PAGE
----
Days On Market (DOM), Cumulative Days on Market (CDOM), and What It Means to a Buyer
When it comes time to purchase a home and negotiate an offer there are numerous things to consider. One piece of data that is often misinterpreted by home buyers is Days On Market (DOM) or Cumulative Days On Market (CDOM). DOM refers to the last number of days since the property has been listed, and CDOM is the total cumulative days any agent has had this property on the market. Once a seller's listing has expired or is cancelled and is re-listed, the DOM clock is reset. However the CDOM is not reset (unless the seller waits 90 days before re-listing). This gives transparency to buyers about the true length of time a seller has been trying to sell the property.
The CDOM in the Seattle area's hot market is important information for potential buyers. Many (if not most) sellers will work with their listing agents to set a specific date to review offers, if any. This is where strategizing with your agent is critical! Sellers will often set a “offer review date” a week or two from the listing date (sometimes it's just a few days!). Sellers may sometimes move up this review date if enticed with a very attractive offer, but generally they will not. This information is located in the NWMLS Agent Remarks and is not usually visible to the public, but your broker can find it out for you.
While CDOM can be a useful bit of information for home buyers, bear in mind there is never a single data point that should ever be used exclusively to assume anything when it comes to real estate. There may be very good reasons a property has a long DOM or CDOM that do not reflect negatively on the property itself. A good example would be a family event, like a wedding or a death that would persuade the seller to cancel the listing for a period of time. Or a previous buyer got “cold feet” in the middle of the transaction and backed out with no concrete reason related to the property.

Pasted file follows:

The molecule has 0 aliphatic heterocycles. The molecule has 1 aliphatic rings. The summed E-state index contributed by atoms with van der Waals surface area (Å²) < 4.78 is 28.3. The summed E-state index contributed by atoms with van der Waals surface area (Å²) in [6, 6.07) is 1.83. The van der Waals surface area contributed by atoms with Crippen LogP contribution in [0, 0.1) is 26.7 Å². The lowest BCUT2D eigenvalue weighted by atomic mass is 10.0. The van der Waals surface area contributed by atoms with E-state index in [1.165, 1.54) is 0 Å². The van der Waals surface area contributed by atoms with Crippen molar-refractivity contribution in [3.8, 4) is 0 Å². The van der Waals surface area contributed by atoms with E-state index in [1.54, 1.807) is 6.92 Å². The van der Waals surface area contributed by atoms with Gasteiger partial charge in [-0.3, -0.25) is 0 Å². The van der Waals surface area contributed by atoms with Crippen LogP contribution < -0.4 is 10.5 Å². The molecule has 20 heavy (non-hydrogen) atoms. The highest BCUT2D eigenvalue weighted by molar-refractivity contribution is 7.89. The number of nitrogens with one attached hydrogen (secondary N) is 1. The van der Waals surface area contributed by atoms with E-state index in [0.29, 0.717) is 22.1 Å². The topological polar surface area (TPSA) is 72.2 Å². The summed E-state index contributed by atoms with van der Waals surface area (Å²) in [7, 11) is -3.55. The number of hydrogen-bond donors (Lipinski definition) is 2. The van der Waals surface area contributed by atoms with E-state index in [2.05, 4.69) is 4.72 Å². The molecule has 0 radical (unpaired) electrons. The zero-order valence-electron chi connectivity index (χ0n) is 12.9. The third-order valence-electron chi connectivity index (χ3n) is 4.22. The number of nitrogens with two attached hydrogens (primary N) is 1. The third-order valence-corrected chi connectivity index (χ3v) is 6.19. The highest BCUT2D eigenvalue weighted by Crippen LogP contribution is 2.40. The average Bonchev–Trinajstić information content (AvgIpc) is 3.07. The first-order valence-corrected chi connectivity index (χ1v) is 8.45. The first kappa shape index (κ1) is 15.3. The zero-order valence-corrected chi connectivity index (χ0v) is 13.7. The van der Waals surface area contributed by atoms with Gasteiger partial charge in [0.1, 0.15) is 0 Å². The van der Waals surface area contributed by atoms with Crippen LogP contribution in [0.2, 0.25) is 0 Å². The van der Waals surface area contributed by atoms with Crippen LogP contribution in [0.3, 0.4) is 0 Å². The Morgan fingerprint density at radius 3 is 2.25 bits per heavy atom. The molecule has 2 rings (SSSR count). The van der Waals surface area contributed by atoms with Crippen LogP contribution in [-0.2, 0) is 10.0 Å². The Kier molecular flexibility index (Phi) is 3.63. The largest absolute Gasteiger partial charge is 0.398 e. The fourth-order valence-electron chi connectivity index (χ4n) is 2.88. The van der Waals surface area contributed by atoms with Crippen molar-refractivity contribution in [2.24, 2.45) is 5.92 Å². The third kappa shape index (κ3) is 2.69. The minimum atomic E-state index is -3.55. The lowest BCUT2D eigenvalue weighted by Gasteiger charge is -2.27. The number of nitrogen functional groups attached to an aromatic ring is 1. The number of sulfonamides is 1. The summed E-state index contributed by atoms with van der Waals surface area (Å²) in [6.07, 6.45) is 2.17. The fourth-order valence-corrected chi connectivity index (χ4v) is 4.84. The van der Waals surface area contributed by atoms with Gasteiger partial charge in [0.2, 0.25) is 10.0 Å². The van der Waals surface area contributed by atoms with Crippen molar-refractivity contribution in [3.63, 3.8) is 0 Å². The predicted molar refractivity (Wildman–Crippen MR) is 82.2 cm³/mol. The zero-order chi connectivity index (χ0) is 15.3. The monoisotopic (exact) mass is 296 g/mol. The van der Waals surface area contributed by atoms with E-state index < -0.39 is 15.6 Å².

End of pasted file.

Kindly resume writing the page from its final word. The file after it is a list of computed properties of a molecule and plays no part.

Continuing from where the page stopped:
Another example is a home in a hot seller’s market, like ours in Seattle, that is new to the market and also priced right at market value. If the seller is willing to take the first offer, this home will probably sell very quickly. Some sellers may find the offer they took right away is not able to perform or perhaps that buyer may have over-reached their capabilities for some reason. So it comes back on the market, but meanwhile the CDOM clock has been ticking. At first glance buyers may think there is something wrong with the property when there is not.
On the other hand, if the seller's original pricing strategy is to price the home 10% or more over market value, it is quite possible you will see that home languish on the market unsold, or perhaps even need to be reduced, creating a longer than average DOM.
As a home buyer it is helpful to know what the average DOM for homes in whatever community you are looking in. It's also important to look at recent List-to-Sold ratios to get a handle of how aggressive you will need to realistically be in order to get the home you want. Your agent should be able to supply this data easily. It will help you to gauge the popularity of given homes in an area as well as give you some insight into how you may wish to structure your offer. Your agent may be able to clarify information about specific properties if he contacts the listing agent and asks for information.